Wednesday, 5 March 2014
Tweening and Morphing
Tweening is a very simple concept in computer graphics that has very powerful and visually impressive applications. In tweening, key frames are provided and “in-between” frames are calculated to make smooth looking animation. Tweening has applications in both computer animation and hand drawn animation. It can also be extended to picture morphing techniques where one picture convincingly changes into another picture. Morphing has become quite popular recently and is widely used in movies.
The concept of tweening is very simple. It is simply moving a point (or a series of points) from its initial position to a final position. The equation for tweening along a straight line is a linear interpolation1:
Where A is the initial location of the point, B is the final position of the point, and t is the time from 0 to 1. A and B are also referred to as “key frames,” and the linear interpolation creates the “in-betweens.” This equation will create a point anywhere on the line that lies between A and B. The images A and B are sets of points. Tweening in more than one dimension adds no more complexity than when simple tweening in one. The tween is simply applied to each axis in the n-dimensional coordinate space. For example, to tween between two colors in three dimensional color space (R,G,B), all that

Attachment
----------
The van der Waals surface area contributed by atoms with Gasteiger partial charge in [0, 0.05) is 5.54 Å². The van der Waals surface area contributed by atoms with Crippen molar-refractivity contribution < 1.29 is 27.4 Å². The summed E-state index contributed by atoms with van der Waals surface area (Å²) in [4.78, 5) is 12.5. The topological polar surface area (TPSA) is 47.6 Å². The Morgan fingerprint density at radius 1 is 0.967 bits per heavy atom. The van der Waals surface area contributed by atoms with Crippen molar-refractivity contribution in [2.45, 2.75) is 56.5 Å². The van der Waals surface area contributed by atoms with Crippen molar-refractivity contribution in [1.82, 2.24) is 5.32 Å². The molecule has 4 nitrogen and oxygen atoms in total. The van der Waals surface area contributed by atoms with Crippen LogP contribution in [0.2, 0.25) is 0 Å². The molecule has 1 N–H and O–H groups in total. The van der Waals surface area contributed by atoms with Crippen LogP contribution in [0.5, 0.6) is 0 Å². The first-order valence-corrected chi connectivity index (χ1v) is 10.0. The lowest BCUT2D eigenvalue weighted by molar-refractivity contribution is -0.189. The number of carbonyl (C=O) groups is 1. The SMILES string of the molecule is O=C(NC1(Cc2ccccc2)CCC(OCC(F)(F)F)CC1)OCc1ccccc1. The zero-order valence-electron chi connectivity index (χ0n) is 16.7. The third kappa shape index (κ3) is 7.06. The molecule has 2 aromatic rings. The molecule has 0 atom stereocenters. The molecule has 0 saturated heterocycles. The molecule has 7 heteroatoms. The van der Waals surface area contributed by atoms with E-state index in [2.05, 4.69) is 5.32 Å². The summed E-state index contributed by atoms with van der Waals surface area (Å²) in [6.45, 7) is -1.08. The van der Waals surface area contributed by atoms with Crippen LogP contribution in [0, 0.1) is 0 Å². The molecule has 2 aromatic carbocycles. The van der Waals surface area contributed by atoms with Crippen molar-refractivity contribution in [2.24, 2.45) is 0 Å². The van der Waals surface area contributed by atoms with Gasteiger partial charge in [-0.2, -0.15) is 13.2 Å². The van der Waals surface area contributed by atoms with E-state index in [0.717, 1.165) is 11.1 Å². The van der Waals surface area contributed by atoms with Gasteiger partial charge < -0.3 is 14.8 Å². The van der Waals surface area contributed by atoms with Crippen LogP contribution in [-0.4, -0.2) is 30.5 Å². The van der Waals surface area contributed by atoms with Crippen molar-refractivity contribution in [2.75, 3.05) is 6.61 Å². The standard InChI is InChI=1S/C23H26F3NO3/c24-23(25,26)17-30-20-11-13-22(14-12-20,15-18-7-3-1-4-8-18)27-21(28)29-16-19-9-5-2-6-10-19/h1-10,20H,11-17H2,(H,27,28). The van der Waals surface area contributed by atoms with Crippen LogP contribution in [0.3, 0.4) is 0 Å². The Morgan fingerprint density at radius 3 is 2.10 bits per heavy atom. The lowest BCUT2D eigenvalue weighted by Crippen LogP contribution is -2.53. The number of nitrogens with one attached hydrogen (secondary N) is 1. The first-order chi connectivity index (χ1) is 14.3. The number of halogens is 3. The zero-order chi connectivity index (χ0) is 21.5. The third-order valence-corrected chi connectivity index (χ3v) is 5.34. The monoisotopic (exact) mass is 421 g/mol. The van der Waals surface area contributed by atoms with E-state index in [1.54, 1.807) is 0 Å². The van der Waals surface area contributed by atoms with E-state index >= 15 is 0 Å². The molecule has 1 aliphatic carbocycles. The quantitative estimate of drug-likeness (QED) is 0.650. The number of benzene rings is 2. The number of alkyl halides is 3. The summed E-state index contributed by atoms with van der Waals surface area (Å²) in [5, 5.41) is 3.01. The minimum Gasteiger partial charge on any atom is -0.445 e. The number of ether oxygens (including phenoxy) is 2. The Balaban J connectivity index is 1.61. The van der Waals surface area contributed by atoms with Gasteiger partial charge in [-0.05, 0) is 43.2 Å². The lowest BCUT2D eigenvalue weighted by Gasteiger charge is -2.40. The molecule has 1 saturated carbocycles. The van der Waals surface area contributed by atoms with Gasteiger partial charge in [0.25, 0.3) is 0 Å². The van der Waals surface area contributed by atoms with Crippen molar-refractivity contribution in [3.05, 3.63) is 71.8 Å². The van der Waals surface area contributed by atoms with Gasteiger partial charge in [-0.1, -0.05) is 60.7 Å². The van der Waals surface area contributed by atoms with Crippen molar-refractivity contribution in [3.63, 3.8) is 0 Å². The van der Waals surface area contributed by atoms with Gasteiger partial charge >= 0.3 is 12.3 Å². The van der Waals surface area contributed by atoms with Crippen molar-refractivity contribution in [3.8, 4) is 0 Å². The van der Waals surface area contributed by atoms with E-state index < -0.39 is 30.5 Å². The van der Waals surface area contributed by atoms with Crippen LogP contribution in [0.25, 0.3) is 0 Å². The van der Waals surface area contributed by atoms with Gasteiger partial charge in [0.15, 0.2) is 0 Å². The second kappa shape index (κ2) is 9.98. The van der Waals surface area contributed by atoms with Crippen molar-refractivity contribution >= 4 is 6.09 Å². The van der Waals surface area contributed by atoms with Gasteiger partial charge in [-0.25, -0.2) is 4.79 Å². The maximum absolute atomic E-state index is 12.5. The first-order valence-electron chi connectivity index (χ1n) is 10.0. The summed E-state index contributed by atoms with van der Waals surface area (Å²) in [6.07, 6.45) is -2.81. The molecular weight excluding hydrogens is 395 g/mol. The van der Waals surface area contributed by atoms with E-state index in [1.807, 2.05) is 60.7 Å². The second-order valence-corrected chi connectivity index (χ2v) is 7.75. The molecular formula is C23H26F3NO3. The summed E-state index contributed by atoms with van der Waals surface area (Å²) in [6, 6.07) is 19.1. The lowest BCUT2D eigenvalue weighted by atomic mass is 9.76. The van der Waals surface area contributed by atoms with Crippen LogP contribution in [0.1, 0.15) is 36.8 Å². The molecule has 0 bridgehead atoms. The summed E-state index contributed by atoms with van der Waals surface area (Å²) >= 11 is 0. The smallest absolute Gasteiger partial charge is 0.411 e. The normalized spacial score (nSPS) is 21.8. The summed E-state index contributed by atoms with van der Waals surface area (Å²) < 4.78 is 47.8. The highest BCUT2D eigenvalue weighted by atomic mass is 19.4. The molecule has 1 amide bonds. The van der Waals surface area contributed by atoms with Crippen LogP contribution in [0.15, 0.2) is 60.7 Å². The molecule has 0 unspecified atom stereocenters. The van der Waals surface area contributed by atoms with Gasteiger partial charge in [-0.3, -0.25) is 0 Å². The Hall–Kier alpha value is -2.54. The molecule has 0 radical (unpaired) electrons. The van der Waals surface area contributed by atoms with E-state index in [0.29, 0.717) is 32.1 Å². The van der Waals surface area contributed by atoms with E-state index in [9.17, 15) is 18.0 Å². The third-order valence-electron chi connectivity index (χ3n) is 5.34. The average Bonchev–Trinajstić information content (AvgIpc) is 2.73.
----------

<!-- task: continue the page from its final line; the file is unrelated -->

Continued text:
would be required is for a tween to be applied to the R, G, and B values simultaneously.
The code required for tweening an image is very simple. It requires only a loop that applies a linear interpolation for each point from its initial location to its final location at the current time t. The difficulty in tweening objects made up of many points is creating the two key frames to be tweened. The two frames must have to have an equal number of points and have to have a meaningful mapping from one point to the other1. A meaningful mapping is one that produces a tween that is realistic looking. If tweening between a frog and a human, the point that corresponds to one of the frog’s fingers should map to one of the human’s fingers. Carefully mapping the points is crucial in creating a realistic tween. This picture demonstrates the tweening of two identical pictures, one with a meaningful mapping between points that produces a realistic tween, and one with a random relationship between points:
In both cases, in-betweens are created from A to B. Only the mapping between the points is different. Notice that the first picture is a nice transition from a sphere to a torus, but the second picture has a very unnatural transition. The resulting animation makes the sphere seem to break up into a cloud of dots that spontaneously form a torus. The relationship between points in the images to be tweened is difficult to set up and can only be properly created by a human. There is no algorithm that can be used to create the relationship since “what looks best” is open to interpretation.